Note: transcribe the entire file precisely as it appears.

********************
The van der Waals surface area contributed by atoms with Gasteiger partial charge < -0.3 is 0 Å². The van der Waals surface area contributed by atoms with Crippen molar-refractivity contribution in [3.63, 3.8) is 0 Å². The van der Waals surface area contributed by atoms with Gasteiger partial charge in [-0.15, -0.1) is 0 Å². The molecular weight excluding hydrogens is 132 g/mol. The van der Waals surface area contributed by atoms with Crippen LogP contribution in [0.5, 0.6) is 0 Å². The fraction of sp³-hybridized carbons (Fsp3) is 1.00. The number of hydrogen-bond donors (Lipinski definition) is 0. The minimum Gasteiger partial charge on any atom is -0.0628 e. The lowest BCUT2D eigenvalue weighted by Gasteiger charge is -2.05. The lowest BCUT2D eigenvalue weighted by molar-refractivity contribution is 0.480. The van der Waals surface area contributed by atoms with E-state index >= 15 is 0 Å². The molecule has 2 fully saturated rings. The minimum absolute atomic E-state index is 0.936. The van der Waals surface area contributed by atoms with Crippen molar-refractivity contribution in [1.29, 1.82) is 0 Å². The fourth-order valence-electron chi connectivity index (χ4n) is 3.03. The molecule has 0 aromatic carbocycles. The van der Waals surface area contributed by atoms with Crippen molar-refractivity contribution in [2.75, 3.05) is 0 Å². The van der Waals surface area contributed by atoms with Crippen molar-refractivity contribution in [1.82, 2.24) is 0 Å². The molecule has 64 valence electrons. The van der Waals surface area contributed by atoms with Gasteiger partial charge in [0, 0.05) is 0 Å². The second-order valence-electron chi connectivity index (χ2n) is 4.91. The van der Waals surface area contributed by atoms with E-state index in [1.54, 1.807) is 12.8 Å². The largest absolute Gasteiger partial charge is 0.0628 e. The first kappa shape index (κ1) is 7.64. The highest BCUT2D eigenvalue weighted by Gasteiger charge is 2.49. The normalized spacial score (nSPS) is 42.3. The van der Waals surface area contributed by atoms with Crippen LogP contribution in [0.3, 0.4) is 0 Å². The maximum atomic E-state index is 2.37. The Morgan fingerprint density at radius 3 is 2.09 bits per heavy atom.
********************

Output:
The van der Waals surface area contributed by atoms with Gasteiger partial charge < -0.3 is 0 Å². The van der Waals surface area contributed by atoms with Crippen molar-refractivity contribution in [3.63, 3.8) is 0 Å². The van der Waals surface area contributed by atoms with Gasteiger partial charge in [-0.15, -0.1) is 0 Å². The molecular weight excluding hydrogens is 132 g/mol. The van der Waals surface area contributed by atoms with Crippen LogP contribution in [0.5, 0.6) is 0 Å². The fraction of sp³-hybridized carbons (Fsp3) is 1.00. The number of hydrogen-bond donors (Lipinski definition) is 0. The minimum Gasteiger partial charge on any atom is -0.0628 e. The lowest BCUT2D eigenvalue weighted by Gasteiger charge is -2.05. The lowest BCUT2D eigenvalue weighted by molar-refractivity contribution is 0.480. The van der Waals surface area contributed by atoms with E-state index >= 15 is 0 Å². The molecule has 2 fully saturated rings. The minimum absolute atomic E-state index is 0.936. The van der Waals surface area contributed by atoms with Crippen molar-refractivity contribution in [1.29, 1.82) is 0 Å². The fourth-order valence-electron chi connectivity index (χ4n) is 3.03. The molecule has 0 aromatic carbocycles. The van der Waals surface area contributed by atoms with Crippen molar-refractivity contribution in [2.75, 3.05) is 0 Å². The van der Waals surface area contributed by atoms with Crippen molar-refractivity contribution in [1.82, 2.24) is 0 Å². The molecule has 64 valence electrons. The van der Waals surface area contributed by atoms with Gasteiger partial charge in [0, 0.05) is 0 Å². The second-order valence-electron chi connectivity index (χ2n) is 4.91. The van der Waals surface area contributed by atoms with E-state index in [1.54, 1.807) is 12.8 Å². The largest absolute Gasteiger partial charge is 0.0628 e. The first kappa shape index (κ1) is 7.64. The highest BCUT2D eigenvalue weighted by Gasteiger charge is 2.49. The normalized spacial score (nSPS) is 42.3. The van der Waals surface area contributed by atoms with Crippen LogP contribution in [0.3, 0.4) is 0 Å². The maximum atomic E-state index is 2.37. The Morgan fingerprint density at radius 3 is 2.09 bits per heavy atom.